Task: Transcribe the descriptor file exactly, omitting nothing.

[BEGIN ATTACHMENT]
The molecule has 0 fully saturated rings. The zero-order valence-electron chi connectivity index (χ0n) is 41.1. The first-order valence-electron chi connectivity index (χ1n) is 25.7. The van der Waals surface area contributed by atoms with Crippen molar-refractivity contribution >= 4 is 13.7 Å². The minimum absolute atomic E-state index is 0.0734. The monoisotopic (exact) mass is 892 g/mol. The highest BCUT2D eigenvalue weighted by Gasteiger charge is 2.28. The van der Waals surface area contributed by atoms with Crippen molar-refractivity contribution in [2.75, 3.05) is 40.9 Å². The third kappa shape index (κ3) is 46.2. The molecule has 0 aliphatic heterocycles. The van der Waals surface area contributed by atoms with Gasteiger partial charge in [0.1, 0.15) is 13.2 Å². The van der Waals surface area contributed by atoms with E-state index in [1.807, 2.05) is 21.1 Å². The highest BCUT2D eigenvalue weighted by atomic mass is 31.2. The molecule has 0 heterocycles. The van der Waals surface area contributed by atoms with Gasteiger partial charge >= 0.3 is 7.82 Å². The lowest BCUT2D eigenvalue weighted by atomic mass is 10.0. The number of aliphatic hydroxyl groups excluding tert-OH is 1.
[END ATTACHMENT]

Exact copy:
The molecule has 0 fully saturated rings. The zero-order valence-electron chi connectivity index (χ0n) is 41.1. The first-order valence-electron chi connectivity index (χ1n) is 25.7. The van der Waals surface area contributed by atoms with Crippen molar-refractivity contribution >= 4 is 13.7 Å². The minimum absolute atomic E-state index is 0.0734. The monoisotopic (exact) mass is 892 g/mol. The highest BCUT2D eigenvalue weighted by Gasteiger charge is 2.28. The van der Waals surface area contributed by atoms with Crippen molar-refractivity contribution in [2.75, 3.05) is 40.9 Å². The third kappa shape index (κ3) is 46.2. The molecule has 0 aliphatic heterocycles. The van der Waals surface area contributed by atoms with Gasteiger partial charge in [0.1, 0.15) is 13.2 Å². The van der Waals surface area contributed by atoms with E-state index in [1.807, 2.05) is 21.1 Å². The highest BCUT2D eigenvalue weighted by atomic mass is 31.2. The molecule has 0 heterocycles. The van der Waals surface area contributed by atoms with Gasteiger partial charge >= 0.3 is 7.82 Å². The lowest BCUT2D eigenvalue weighted by atomic mass is 10.0. The number of aliphatic hydroxyl groups excluding tert-OH is 1.